The “Fishing in Baku” trailer for Battlefield 4 was an incredible trailer. More of a tech demo for DICE’s Frostbite 3 engine than for the actual gameplay, it showed off just what Battlefield 4 would be pumping into our telly screens come next-gen launch. As a piece of marketing propaganda, it was astounding. For one, it made us largely forgive the shortcomings of Battlefield 4 on PlayStation 3 and Xbox 360 because we knew a better version was coming. It made us overlook (or, at the very least, forgive) the multitude of bugs and glitches that troubled the last-gen versions. More than this, it made us salivate for the “better” editions, made us hungry, ravenous, for the next-gen launch.
Having now thrown myself into the PlayStation 4 version, it’s safe to say that EA and DICE were very clever in making us anticipate it so much, because, graphically speaking, next-gen Battlefield 4 was absolutely worth the wait. You might notice that once you’re beyond the opening level upon which the aforementioned trailer was based, the graphical oomph is dialled down just slightly (there are less dazzling lighting effects, for a start), but that doesn’t matter. Battlefield 4 is still one of the best-looking launch games on either console, even if it is a skin-deep beauty that hides a multitude of sins in the single player campaign.
Looking almost as good as a PC version running on a high-end rig, Battlefield 4 is glorious to behold for soloists. The light and particle effects are beyond beautiful, and the facial detail in the characters is second to none. But, in the campaign at least, it’s a calculated and convenient beauty – because, as I said in my last-gen review – the campaign isn’t really that good. Despite the sheer size of each level and the wonderful opportunities for flanking and destruction, it’s very by-the-numbers, and both squad and enemy AI leaves a lot to be desired.
The story follows protagonist Daniel Recker and his squad of testosterone-fuelled Special Forces operatives as they attempt to stop a Chinese separatist from launching World War III. Somehow DICE manage to squeeze every single action movie cliché into the plot, and they flog several to death. The writing is decent and the voice acting top-notch, but the tedium of the narrative pervades everything. Every cut-scene ends with Recker being knocked out or blown up, and the underused characters follow fairly rigid genre archetypes throughout. That said, as a piece of popcorn gaming it’s enjoyable enough in itself, even if you do groan when Recker overtakes Frodo Baggins as ‘Protagonist Most Likely to Need Rescuing’. Everyone has to save Recker, a lot.
Of course, what was forgivable on PlayStation 3 remains so on PlayStation 4, and no one is buying Battlefield 4 for the riveting storyline or the light it shines upon the brutal realities of war (mostly because it shines no such light, ever). You’re buying it for the destructive gameplay and the destructible environments, and in all fairness to DICE the next-gen version does eradicate the issues I had with game-crashes, visual and audio bugs, and wonky framerate.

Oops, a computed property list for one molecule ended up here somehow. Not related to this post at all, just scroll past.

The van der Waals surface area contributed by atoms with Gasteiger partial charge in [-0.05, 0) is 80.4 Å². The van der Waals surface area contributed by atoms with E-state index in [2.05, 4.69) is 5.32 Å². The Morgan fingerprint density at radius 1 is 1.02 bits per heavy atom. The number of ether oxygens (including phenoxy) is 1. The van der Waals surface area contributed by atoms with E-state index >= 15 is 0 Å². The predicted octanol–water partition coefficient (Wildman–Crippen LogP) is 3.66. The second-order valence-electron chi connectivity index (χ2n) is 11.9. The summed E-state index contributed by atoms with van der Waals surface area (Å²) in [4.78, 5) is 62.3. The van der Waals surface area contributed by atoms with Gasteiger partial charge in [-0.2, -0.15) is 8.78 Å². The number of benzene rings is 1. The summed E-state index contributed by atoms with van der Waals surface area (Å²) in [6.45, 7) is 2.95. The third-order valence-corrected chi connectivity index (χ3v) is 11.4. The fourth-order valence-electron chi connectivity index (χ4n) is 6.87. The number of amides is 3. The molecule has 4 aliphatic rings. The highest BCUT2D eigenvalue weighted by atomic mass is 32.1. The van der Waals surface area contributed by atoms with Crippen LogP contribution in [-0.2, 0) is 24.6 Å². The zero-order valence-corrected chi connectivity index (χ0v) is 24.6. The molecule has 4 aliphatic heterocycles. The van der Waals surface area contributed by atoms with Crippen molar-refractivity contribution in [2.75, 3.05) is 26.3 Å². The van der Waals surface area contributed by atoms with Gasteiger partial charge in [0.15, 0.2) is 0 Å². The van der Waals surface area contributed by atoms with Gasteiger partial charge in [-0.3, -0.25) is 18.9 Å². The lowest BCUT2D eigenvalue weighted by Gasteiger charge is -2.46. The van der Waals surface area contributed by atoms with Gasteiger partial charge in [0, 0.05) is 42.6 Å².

Everything in the campaign looks smoother, silkier, and runs so much better. No more mid-firefight bugs requiring a hard reset to get around; no more loss of sound for no apparent reason during a cut-scene. And to top it off, did I say it looks amazing? Because it does. It looks truly, truly amazing. That is, until you jump into multiplayer, where things aren’t quite so extravagant.
For quite obvious reasons, concessions have been made in the multiplayer that have marginally reduced the overall quality back down to roughly the same level as the last-gen version. The set-up is just the same, the game modes are all present and correct and the maps, while slightly more detailed, remain the same. The boost comes from the smoothness of it all; the noticeable lack of screen tear and lag; the solid draw-distance that doesn’t have to pop in to existence as you move towards it.
Perhaps the biggest benefit of the next-gen versions is in the number of available players. Boosting from 24-players to 64 is staggering, and the extra bodies really fill up the gargantuan maps. Just the idea of having 32 enemy players on the field at a given time is staggering, and it’s really very noticeable – particularly in the mid-sized maps.
The PS Vita does allow for Remote Play, but it’s not worth bothering with, purely because the functionality of L2, R2, L3 and R3 are relegated to the rear touchpad and, as such, simple actions like running and scanning the environment or throwing grenades become a horrible chore that rob you of most of the fun. The second screen can be used as a handy tactical map though, which, while it will pull your focus away from the action, is pretty cool.
VERDICT: Battlefield 4 is the same game you’ve already played on last-gen consoles, but with all the technical kinks ironed out, a gloriously up-scaled engine and a mammoth online element. It is a definitively better version of arguably the year’s finest multiplayer shooter, and as such is absolutely worth picking up if you haven’t already. I’d even recommend upgrading to the next-gen version if you bought the original game as part of a deal that allows it. Yes, the package is undeniably and deliberately pretty, but even if it’s what’s inside that truly counts, Battlefield 4 won’t disappoint.
SUPERB. This is the mark of greatness, only awarded to games that engage us from start to finish. Titles that score 9/10 will have very few problems or negative issues, and will deliver high quality and value for money across all aspects of their design.
Review copy provided by publisher.